Speaking of songs, someone named Kat DeLuna oversings the National Anthem. She starts out with “Oh say can you see, like the dawn’s early light…” To her credit, she did not say “bunch ’a bombs in the air.” Regardless, Enrico Palatzo would have been proud.
Rasheed Wallace picks up his first technical foul of the game at the 7:18 mark. The drunken face-painters sitting behind me gleefully approve.
Chauncey Billups is guarding Ray Allen again. After Allen drifts by him, Billups falls down for no apparent reason and looks at the nearest official, who thankfully doesn’t bite. Honestly, Billups is a poorer actor than most porn stars and yet he still gets some of those ridiculous calls.
Holy crap. A Tony Allen sighting with 18 seconds left in the quarter! At this point, after so many DNP-CDs thrown his way, I just assumed that Tony’s legs had atrophied and that he’d taken over Michael Olowokandi’s former full time role of ignoring Doc Rivers and staring at the Jumbotron and the cheerleaders during timeouts.
Ugly quarter. It feels like Boston is playing quite a bit better than Detroit but they’re only up 20 to18. For the quarter, the Pistons shot 37.5% with 5 turnovers but the Celtics weren’t able to capitalize. Of note, the Big Three scored all 20 of the team’s points.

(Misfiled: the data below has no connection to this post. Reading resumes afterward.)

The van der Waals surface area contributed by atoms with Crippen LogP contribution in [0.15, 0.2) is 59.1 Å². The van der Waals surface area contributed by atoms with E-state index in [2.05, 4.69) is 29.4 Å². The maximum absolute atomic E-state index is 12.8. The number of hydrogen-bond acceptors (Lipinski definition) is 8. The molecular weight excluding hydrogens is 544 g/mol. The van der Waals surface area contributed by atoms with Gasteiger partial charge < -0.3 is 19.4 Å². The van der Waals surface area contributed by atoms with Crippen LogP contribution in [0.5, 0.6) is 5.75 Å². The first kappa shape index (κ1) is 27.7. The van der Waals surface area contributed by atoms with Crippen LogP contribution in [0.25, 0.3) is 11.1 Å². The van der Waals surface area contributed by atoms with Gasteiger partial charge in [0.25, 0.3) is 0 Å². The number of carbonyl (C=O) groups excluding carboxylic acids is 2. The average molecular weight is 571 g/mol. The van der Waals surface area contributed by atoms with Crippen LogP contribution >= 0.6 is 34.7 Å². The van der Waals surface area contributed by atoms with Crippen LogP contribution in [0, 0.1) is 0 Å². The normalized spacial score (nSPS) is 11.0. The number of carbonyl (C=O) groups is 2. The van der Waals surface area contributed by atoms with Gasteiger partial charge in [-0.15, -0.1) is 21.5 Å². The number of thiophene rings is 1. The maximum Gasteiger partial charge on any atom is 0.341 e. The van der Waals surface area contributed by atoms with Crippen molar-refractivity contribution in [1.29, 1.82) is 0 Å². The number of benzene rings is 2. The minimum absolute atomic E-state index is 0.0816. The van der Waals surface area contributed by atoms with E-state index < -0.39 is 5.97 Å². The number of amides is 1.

In the first minute, Rasheed Wallace picks up his second foul. On his way back to the bench, he looks angry and confused, like he’s just finished reading a Tony Massarotti column.
At 8:41, Ray Allen gets mugged and then called for his third foul. Looks like it’s Big Game James Posey time.
Yikes. The Celtics commit 4 turnovers and miss their first 8 shots before finally scoring with trips to the line on successive possessions. Then James Posey reminds Ray Allen what a big three point shot looks like. Even so, the Celtics are often slow to rotate and are giving up way too many easy baskets to the Pistons on the other end.
Did I call the first quarter ugly? It was a work of art compared to the second one, during which the Celtics allowed Detroit to scored 32 points versus their own 23. As mentioned above, the Pistons shot 37.5% in the first quarter but were up to 51.5% by the end of the half. Not helping the cause was the 3 points in total contributions from the Boston bench.
In other news, Rivers expanded his rotation to 11 players in the half, leaving only Sam Cassell sitting in his warm-ups. When Rivers sees someone who looks like Antoine Walker sitting in the crowd, he frantically waves him over to the scorer’s table.